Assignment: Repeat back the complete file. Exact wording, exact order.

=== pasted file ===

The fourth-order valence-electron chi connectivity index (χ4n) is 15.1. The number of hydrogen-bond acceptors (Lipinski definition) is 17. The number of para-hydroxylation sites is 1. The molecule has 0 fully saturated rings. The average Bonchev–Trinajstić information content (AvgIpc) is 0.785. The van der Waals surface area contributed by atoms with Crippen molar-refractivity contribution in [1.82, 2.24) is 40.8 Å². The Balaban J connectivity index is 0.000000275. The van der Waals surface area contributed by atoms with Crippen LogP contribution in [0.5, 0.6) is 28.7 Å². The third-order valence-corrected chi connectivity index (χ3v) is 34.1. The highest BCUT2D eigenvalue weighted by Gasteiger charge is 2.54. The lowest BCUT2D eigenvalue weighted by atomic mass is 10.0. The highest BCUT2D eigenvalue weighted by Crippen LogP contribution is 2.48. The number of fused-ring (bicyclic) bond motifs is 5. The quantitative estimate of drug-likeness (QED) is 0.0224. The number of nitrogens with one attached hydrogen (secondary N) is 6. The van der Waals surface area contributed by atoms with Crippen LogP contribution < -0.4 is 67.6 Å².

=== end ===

The fourth-order valence-electron chi connectivity index (χ4n) is 15.1. The number of hydrogen-bond acceptors (Lipinski definition) is 17. The number of para-hydroxylation sites is 1. The molecule has 0 fully saturated rings. The average Bonchev–Trinajstić information content (AvgIpc) is 0.785. The van der Waals surface area contributed by atoms with Crippen molar-refractivity contribution in [1.82, 2.24) is 40.8 Å². The Balaban J connectivity index is 0.000000275. The van der Waals surface area contributed by atoms with Crippen LogP contribution in [0.5, 0.6) is 28.7 Å². The third-order valence-corrected chi connectivity index (χ3v) is 34.1. The highest BCUT2D eigenvalue weighted by Gasteiger charge is 2.54. The lowest BCUT2D eigenvalue weighted by atomic mass is 10.0. The highest BCUT2D eigenvalue weighted by Crippen LogP contribution is 2.48. The number of fused-ring (bicyclic) bond motifs is 5. The quantitative estimate of drug-likeness (QED) is 0.0224. The number of nitrogens with one attached hydrogen (secondary N) is 6. The van der Waals surface area contributed by atoms with Crippen LogP contribution < -0.4 is 67.6 Å².